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The lone redacted name among 26 in the federal indictment of alleged occupiers of an eastern Oregon wildlife refuge was revealed Monday, but Montana's Jake Ryan is not in custody and his family was weighing their options Monday night.
A message posted Monday to the Facebook page of Jeanette Finicum widow of Robert LaVoy Finicum, an Arizona Strip rancher who was killed by Oregon police at a roadblock says Ryan's Plains, Mont., family "has said that they have decided 'the arrests stop here,' " and that they would "make a stand."
Ryan's mother, Roxsanna, told The Tribune by phone Monday night that "Right now, that decision has not been put into stone yet. We are waiting on a little more information."
Roxsanna Ryan said the family hoped to get a feel for the support of the people in Plains, a town in northwestern Montana's sparsely populated Sanders County.
"We don't want to put them in a situation where they feel intimidated," she said.
She added that she hoped for support from Sanders County Sheriff Tom Rummel.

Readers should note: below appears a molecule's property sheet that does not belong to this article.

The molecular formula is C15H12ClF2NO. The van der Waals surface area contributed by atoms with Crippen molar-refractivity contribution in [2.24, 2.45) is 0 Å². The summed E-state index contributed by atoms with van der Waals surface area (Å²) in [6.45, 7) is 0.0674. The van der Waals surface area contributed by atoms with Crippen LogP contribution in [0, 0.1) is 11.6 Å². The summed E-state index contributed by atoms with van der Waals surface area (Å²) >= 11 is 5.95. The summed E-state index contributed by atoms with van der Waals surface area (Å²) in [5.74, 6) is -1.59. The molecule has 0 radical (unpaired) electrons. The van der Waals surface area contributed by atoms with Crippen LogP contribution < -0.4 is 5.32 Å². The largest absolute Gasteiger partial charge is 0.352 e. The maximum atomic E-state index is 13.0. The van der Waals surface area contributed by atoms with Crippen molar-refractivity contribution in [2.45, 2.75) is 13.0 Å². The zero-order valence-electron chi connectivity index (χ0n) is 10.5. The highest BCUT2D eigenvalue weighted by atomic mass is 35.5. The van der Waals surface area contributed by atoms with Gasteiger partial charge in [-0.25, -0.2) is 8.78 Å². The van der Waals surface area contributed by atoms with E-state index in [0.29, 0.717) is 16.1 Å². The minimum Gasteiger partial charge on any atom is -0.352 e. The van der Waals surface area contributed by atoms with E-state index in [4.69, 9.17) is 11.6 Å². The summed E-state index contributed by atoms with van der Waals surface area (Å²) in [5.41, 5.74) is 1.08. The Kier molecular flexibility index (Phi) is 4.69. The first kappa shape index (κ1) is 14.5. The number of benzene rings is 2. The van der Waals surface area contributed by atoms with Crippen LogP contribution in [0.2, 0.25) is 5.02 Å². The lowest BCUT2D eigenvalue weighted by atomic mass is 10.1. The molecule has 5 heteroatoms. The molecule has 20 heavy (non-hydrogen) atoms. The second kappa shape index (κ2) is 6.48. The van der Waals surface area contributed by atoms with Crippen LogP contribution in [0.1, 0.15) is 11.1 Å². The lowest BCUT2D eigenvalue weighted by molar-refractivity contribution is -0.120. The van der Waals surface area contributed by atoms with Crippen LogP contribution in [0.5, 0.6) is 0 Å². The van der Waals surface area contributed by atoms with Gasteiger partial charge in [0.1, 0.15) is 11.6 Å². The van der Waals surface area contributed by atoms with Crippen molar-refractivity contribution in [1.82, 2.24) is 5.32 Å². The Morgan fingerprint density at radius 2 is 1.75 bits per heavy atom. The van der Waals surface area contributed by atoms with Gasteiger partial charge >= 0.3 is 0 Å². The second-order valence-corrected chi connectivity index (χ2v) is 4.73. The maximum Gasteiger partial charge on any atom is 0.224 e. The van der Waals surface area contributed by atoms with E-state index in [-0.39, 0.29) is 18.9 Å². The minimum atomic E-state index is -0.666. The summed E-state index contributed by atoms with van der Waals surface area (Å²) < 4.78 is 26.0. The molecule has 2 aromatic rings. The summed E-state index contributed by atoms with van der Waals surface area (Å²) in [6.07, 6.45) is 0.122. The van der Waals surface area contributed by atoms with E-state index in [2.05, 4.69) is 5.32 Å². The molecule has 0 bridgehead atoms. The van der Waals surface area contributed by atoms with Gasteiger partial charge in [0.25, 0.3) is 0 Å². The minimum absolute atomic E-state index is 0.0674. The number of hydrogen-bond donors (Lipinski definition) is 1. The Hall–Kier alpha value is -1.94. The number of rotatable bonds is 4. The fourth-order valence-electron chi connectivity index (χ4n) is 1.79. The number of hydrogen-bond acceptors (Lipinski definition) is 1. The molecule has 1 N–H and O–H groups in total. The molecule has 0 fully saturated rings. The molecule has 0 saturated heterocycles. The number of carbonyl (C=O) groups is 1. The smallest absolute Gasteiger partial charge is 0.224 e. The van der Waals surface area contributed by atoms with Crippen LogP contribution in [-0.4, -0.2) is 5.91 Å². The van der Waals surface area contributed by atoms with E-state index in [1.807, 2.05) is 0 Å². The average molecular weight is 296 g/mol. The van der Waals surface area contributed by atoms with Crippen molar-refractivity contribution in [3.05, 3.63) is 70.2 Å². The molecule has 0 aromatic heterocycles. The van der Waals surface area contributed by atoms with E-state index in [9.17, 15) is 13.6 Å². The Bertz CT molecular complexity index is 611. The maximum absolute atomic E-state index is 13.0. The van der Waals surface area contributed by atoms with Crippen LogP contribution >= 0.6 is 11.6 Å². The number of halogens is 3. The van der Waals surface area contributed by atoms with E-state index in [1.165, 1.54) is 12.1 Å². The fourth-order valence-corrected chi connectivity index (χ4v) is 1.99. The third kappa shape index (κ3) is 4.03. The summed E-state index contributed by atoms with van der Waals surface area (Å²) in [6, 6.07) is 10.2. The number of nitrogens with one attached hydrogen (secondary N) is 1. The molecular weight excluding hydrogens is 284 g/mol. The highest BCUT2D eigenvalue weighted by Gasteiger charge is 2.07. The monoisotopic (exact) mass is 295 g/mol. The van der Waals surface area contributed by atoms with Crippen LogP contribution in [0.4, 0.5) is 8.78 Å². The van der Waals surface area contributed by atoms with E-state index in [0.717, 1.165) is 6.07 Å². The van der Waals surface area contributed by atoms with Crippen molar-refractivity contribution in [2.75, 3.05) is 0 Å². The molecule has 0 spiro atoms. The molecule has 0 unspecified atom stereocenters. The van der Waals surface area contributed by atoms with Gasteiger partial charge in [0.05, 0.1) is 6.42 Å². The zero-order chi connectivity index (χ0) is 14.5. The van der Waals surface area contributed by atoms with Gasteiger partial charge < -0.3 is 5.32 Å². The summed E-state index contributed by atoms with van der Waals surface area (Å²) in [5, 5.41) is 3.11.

Rummel said in a post on his department's Facebook page that the FBI notified him of a warrant for Ryan's arrest a week ago, and that he has "been in contact with the Ryan family and the FBI in order to work out a peaceful resolution to this situation."
"From the start of this, it has been my intention to make sure that Jake Ryan's safety and rights are provided for," he wrote.
Rummel said he had no evidence to suggest Ryan is in Sanders County. The sheriff said he had received more than 400 emails and 100 phone messages related to Ryan as of Monday afternoon.
A poster on the Bundy Ranch Facebook page associated with the 2014 southeastern Nevada standoff that resulted in 19 indictments wrote Saturday that "Rummel has held off the arrest for nearly a week because his conscience is bothered, but so far he is not ready to stand up fully to these thugs. Locals are also trying to gather a town hall."
Ryan is charged with conspiracy to impede officers of the United States, possession of firearms and dangerous weapons in federal facilities, and depredation of government property.
In the latter charge, he and Sean Anderson are accused of using heavy equipment to cause more than $1,000 worth of damage on an archaeological site "considered sacred to the Burns Paiute Tribe."
Utahns Dylan Wade Anderson, of Provo, Wesley Kjar, of Manti, and Shawna Cox, of Kanab, are also among the indicted.